Fly in a Broken Window

fly-in-a-broken-window

Via Magnetic Poetry Online Kits (hat tip: sister AE). Also influenced by Tiel Aisha Ansari. Yes, I know I’m not an artist!

I was honored to have inspired the prompt at Read Write Poem this week with my “Blue Jeans” magnetic poem. You can find links to the other responses here.

While Shuffle Words compositions are constrained by the small number of total words, the problem with Magnetic Poetry Online’s Poet Edition (which sounds redundant, doesn’t it?) is the limited number of good verbs. Whoever put their word collection together seems to have been under the impression that poetry is chiefly concerned with nouns and adjectives.

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Dave Bonta (bio) crowd-sources his problems by following his gut, which he shares with 100 trillion of his closest microbial friends — a close-knit, symbiotic community comprising several thousand species of bacteria, fungi, and protozoa. In a similarly collaborative fashion, all of Dave’s writing is available for reuse and creative remix under a Creative Commons Attribution-ShareAlike 3.0 United States License. For attribution in printed material, his name (Dave Bonta) will suffice, but for web use, please link back to the original. Contact him for permission to waive the “share alike” provision (e.g. for use in a conventionally copyrighted work).

12 Comments


  1. very cool! congrats on being inspirational in a fly on the wall kinda way! (or weigh depending on words available)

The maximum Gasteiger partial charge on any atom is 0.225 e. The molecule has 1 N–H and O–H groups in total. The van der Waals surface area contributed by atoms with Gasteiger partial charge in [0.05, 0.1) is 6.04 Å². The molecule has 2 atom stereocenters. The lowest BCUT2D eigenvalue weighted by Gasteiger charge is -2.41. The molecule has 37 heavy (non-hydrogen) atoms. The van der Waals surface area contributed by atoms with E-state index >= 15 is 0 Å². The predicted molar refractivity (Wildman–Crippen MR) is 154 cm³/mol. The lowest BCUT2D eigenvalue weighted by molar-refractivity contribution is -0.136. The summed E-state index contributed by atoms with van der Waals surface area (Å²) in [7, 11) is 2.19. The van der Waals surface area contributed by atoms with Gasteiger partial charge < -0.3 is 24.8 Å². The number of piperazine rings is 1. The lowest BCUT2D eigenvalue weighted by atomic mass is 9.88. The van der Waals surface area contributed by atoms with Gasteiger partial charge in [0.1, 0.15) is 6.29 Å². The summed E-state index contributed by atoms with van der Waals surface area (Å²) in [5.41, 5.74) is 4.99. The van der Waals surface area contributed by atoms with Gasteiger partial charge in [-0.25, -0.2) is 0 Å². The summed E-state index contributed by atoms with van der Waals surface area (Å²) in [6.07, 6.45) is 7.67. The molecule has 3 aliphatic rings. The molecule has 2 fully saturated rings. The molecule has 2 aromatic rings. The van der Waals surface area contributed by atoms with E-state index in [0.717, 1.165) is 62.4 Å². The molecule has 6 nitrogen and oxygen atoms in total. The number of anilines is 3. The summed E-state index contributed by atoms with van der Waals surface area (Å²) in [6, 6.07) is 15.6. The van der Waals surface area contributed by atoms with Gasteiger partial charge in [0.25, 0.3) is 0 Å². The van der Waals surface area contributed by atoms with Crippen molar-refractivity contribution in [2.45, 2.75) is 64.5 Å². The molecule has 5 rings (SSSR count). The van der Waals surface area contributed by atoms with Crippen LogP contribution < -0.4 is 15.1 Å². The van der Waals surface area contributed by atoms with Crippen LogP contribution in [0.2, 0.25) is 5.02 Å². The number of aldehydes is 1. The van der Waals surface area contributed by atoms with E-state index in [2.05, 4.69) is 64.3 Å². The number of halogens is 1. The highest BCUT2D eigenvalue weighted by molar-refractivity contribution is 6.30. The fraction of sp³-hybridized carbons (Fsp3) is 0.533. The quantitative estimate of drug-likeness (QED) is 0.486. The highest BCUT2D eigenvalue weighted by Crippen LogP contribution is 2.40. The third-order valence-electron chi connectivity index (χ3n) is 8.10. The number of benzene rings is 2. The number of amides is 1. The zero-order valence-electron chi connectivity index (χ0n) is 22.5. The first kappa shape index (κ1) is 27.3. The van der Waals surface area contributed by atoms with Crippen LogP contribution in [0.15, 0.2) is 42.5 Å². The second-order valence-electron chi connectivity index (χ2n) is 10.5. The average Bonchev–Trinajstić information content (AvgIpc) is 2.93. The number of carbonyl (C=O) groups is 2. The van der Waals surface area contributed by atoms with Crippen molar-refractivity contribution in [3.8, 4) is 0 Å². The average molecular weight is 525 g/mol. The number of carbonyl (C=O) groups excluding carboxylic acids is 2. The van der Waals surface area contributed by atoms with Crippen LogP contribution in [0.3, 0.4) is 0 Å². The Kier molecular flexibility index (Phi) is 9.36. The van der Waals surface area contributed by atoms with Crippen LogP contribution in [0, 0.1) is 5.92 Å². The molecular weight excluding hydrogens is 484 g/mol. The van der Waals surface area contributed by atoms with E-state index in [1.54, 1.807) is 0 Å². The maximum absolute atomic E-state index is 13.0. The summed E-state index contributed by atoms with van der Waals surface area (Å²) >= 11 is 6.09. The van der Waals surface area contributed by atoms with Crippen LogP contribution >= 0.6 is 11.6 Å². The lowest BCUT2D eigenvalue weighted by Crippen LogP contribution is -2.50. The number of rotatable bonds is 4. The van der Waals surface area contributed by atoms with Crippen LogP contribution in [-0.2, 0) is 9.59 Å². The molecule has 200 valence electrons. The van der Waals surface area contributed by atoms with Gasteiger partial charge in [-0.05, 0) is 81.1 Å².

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  2. slow as smoke angels — KILLER LINE. I’m in love with that line. I want to try this too.

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  3. That cuts it! Out come the magnetic words again. My granddaughter loves it when we have them on the refrigerator. We obviously need to get more creative. Thanks for the inspiration.

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  4. This is quite amazing. I looked at shufflewords and felt totally uninspired.

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  5. This is quite amazing. I looked at shufflewords and felt totally uninspired. (forgot to put my name on previous post)

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  6. Thanks for the kind words, y’all.

    Too late it occurred to me why it doesn’t look much like a fly: NO WINGS! They would have been really tricky, though, at this scale.

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  7. Prisoner of any moist hole — eek!

    Lots of stray lines to gleen from this experimental poem. I like all the gizmos, they’re fun to play with. I have a set of magnetic poetry in Spanish I used to use for my students. I had to pluck some of the more risque words from the batch, since it was public school!

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